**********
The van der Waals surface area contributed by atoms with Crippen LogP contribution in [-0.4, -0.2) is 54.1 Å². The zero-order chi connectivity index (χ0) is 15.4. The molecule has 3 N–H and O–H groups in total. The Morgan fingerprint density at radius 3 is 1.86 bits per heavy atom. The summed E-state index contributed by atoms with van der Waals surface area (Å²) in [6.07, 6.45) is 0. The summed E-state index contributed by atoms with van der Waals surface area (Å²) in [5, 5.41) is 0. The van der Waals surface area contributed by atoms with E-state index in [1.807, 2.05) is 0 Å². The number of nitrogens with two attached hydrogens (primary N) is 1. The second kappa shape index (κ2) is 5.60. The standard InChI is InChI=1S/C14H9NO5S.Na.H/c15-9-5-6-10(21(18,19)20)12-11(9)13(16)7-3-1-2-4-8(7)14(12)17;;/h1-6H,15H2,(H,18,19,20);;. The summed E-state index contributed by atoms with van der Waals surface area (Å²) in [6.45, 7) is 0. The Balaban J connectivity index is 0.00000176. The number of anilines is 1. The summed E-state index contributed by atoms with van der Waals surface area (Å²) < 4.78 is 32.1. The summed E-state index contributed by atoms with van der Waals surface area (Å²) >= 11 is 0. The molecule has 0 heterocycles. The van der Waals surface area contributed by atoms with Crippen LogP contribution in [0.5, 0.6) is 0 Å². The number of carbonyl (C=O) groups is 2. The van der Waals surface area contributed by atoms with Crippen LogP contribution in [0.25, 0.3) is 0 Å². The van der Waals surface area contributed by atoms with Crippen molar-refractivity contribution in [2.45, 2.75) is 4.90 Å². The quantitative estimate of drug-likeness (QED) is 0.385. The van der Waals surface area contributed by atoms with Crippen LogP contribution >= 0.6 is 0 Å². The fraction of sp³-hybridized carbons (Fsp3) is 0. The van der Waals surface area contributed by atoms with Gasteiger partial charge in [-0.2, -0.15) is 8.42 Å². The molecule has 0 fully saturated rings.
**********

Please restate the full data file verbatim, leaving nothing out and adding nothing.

The van der Waals surface area contributed by atoms with Crippen LogP contribution in [-0.4, -0.2) is 54.1 Å². The zero-order chi connectivity index (χ0) is 15.4. The molecule has 3 N–H and O–H groups in total. The Morgan fingerprint density at radius 3 is 1.86 bits per heavy atom. The summed E-state index contributed by atoms with van der Waals surface area (Å²) in [6.07, 6.45) is 0. The summed E-state index contributed by atoms with van der Waals surface area (Å²) in [5, 5.41) is 0. The van der Waals surface area contributed by atoms with E-state index in [1.807, 2.05) is 0 Å². The number of nitrogens with two attached hydrogens (primary N) is 1. The second kappa shape index (κ2) is 5.60. The standard InChI is InChI=1S/C14H9NO5S.Na.H/c15-9-5-6-10(21(18,19)20)12-11(9)13(16)7-3-1-2-4-8(7)14(12)17;;/h1-6H,15H2,(H,18,19,20);;. The summed E-state index contributed by atoms with van der Waals surface area (Å²) in [6.45, 7) is 0. The Balaban J connectivity index is 0.00000176. The number of anilines is 1. The summed E-state index contributed by atoms with van der Waals surface area (Å²) < 4.78 is 32.1. The summed E-state index contributed by atoms with van der Waals surface area (Å²) >= 11 is 0. The molecule has 0 heterocycles. The van der Waals surface area contributed by atoms with Crippen LogP contribution in [0.5, 0.6) is 0 Å². The number of carbonyl (C=O) groups is 2. The van der Waals surface area contributed by atoms with Crippen LogP contribution in [0.25, 0.3) is 0 Å². The van der Waals surface area contributed by atoms with Crippen molar-refractivity contribution in [2.45, 2.75) is 4.90 Å². The quantitative estimate of drug-likeness (QED) is 0.385. The van der Waals surface area contributed by atoms with Crippen LogP contribution >= 0.6 is 0 Å². The fraction of sp³-hybridized carbons (Fsp3) is 0. The van der Waals surface area contributed by atoms with Gasteiger partial charge in [-0.2, -0.15) is 8.42 Å². The molecule has 0 fully saturated rings.